Civil servant 'had a nosey' before giving tip-off about arrest, court told
A civil servant in the office of the Director of Public Prosecutions (DPP) gave a tip-off about the imminent arrest of a suspect for the murder of a dissident republican, a court has heard.
Father-of-three Jonathan Lennon (35), from Clonee, Dublin 15, has pleaded not guilty to breaking the Official Secrets Act in relation to criminal proceedings resulting from the murder of Peter Butterly.
The service officer has gone on trial at Dublin District Court and is accused of leaking sensitive information.
Judge John Hughes was told the defendant allegedly alerted a third party that another person, who was a suspect, was about to be arrested after having a "nosey" in his file at work.
Dissident republican Butterly was shot dead in view of students waiting for their school bus on the afternoon of March 6, 2013, outside The Huntsman Inn, Gormanston, Co Meath.
Mr Lennon is accused of four offences contrary to Section Four and 13 of the Official Secrets Act 1963, as amended by Section 48 of the Freedom of Information Act 1997.
It is alleged that on September 7, 2017, and the following day, at a place unknown in Dublin, without authorisation, he communicated with another person official information within the possession, custody or control of the DPP, a holder of public office, relating to the prosecution of individuals arising from the murder of Peter Butterly on March 6, 2013.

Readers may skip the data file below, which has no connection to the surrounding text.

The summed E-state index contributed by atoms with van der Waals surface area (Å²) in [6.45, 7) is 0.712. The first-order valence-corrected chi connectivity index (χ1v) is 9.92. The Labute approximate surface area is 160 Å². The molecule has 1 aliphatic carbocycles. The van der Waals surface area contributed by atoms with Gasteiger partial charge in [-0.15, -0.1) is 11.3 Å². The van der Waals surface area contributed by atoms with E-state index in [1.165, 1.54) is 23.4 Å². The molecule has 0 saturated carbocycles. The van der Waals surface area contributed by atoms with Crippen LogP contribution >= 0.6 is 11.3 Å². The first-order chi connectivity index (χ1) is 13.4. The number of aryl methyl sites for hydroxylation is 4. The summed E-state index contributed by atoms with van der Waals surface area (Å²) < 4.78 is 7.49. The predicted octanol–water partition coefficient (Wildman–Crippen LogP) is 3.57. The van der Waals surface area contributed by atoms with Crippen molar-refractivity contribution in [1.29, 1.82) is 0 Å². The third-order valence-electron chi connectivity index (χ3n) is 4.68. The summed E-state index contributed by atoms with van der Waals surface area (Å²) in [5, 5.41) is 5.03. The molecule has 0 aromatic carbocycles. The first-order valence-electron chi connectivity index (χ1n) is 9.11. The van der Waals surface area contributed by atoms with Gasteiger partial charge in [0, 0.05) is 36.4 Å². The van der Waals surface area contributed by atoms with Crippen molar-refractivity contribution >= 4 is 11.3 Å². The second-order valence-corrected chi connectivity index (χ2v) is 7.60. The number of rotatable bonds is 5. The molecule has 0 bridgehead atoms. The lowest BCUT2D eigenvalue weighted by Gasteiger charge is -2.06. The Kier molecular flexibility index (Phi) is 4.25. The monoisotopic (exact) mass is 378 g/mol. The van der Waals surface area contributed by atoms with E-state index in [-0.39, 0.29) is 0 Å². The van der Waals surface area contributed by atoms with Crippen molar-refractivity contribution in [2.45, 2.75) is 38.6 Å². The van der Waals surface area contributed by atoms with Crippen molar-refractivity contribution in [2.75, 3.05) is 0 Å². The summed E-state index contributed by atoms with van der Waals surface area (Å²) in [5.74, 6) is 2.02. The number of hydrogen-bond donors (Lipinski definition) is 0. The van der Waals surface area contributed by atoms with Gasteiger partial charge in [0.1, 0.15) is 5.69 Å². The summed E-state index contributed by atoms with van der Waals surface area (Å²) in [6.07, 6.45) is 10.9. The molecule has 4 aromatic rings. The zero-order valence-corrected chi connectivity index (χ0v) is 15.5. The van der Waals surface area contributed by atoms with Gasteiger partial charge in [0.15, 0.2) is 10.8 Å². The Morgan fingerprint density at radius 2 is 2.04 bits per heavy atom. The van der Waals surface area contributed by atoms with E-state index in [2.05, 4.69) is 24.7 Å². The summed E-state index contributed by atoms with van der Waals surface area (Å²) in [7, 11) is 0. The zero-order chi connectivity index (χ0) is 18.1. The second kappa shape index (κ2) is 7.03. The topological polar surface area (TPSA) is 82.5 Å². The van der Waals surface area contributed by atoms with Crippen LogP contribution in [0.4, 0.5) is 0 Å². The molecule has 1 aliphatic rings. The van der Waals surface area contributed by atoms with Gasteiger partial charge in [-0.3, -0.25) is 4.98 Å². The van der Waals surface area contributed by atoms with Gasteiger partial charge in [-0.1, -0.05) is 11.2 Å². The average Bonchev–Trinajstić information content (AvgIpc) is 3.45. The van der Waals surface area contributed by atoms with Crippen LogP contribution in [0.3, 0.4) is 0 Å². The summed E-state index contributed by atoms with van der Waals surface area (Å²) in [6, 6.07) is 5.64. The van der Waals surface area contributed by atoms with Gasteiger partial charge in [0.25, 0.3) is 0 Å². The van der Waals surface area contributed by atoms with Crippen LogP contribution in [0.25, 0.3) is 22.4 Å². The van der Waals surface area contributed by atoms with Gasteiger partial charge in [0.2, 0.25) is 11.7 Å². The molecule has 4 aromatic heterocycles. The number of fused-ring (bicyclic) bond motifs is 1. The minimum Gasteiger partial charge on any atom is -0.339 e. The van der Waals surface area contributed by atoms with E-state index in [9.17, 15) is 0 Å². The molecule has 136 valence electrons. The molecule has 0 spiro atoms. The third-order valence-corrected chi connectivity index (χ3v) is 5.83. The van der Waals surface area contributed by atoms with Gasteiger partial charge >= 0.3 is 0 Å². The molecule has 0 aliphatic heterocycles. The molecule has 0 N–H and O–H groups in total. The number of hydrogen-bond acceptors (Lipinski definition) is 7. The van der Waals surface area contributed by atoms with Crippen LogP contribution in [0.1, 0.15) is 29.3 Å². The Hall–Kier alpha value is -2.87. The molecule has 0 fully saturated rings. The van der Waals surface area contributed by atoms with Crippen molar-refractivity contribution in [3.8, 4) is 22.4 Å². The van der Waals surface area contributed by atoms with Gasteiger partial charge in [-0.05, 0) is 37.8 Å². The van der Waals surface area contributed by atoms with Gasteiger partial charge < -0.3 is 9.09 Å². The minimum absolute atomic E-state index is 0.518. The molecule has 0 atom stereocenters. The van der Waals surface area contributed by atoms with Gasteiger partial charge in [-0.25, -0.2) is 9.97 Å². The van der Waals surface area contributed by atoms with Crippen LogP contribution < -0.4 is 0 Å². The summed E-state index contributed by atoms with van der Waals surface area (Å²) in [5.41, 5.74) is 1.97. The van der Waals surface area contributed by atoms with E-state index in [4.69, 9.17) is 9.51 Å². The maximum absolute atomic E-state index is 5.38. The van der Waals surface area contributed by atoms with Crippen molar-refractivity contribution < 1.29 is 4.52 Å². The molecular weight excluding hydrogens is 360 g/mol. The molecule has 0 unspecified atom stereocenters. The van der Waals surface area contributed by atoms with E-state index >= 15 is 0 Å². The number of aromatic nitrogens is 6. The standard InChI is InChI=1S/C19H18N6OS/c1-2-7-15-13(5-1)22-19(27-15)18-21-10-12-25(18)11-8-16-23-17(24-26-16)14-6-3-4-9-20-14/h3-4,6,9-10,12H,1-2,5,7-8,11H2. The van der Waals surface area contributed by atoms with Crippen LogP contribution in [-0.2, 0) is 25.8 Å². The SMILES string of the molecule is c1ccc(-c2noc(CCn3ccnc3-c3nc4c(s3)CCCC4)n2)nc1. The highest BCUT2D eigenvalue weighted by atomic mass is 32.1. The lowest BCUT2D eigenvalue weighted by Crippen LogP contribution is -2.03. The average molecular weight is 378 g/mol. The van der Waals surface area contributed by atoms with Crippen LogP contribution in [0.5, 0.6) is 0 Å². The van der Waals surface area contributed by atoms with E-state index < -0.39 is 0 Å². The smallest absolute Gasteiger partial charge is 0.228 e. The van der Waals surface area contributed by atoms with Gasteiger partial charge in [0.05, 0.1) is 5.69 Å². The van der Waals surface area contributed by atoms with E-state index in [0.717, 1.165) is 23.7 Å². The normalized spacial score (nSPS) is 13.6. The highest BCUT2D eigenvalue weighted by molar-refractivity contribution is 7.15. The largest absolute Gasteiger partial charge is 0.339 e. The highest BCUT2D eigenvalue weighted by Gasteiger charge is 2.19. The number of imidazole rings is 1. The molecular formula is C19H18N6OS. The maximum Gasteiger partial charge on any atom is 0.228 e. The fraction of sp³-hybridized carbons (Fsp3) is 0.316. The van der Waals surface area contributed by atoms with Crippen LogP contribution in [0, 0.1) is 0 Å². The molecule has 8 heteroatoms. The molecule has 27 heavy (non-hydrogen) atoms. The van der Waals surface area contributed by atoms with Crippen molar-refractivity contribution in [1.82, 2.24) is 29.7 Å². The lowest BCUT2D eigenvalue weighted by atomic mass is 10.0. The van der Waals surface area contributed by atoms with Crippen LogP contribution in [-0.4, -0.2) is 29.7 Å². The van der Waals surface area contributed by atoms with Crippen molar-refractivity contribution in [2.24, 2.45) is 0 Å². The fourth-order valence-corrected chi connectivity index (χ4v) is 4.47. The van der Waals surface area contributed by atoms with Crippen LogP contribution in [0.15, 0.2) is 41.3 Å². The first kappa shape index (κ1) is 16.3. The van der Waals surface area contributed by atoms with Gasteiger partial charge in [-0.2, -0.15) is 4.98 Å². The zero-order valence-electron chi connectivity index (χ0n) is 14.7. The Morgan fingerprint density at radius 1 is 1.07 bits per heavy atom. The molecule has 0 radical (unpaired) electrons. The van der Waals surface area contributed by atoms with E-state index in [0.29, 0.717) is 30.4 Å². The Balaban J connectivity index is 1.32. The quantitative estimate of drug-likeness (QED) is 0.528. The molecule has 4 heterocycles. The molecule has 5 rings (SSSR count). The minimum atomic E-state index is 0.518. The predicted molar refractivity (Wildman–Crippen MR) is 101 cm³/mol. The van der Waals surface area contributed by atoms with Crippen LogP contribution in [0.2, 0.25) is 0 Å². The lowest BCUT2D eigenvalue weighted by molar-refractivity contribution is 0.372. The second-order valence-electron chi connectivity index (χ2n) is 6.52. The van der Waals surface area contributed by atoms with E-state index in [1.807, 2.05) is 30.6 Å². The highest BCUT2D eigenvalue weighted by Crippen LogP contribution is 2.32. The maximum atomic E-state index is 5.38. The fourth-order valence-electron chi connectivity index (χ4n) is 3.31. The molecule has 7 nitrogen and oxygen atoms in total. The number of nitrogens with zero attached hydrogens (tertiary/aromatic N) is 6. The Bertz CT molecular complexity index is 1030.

Opening the case for the prosecution Michael Delaney SC (with Dara Hayes BL) gave Judge Hughes the background to the charges.
He said Mr Lennon previously worked in the Department of Defence and was expected to take up a service officer's position in the office of the DPP, on Infirmary Road, in Dublin.
It was his role to collect, deliver and circulate files in the building.
There was a file relating to Butterly's murder from an internal feud in an organisation styling itself as the IRA.
Mr Delaney said it led to a number of trials and some men had been convicted of the murder and others of firearms offences or IRA membership.
Mr Lennon grew up in Corduff area of Blanchardstown and from playing football he knew one of the suspects, counsel said in his opening speech.
A search of Mr Lennon's home under warrant took place in September 2018, counsel said. Various items and memorabilia recovered there suggested the service officer "had republican sympathies".
Mr Delaney told Judge Hughes it would be fair to say that Mr Lennon was not well disposed to the man at the time of these offences.
On the morning of September 7, 2017, a directing officer in the DPP's office had generated a letter for senior counsel referring to five suspects. The letter mentioned them being brought before the Special Criminal Court the following morning, September 8, 2017.
It was the prosecution case that Mr Lennon read that letter on the afternoon of September 7, 2017, before it was brought to the post room to be dispatched to senior counsel.
Mr Delaney said it would be the State's case that Mr Lennon told other men about the forthcoming arrest and Special Criminal Court appearance of the suspect the following day.
When questioned by gardaí, Mr Lennon was shown footage and he accepted he opened the letter to have a have a look, "or to use his own language, 'to have a nosey'," counsel added. The trial continues.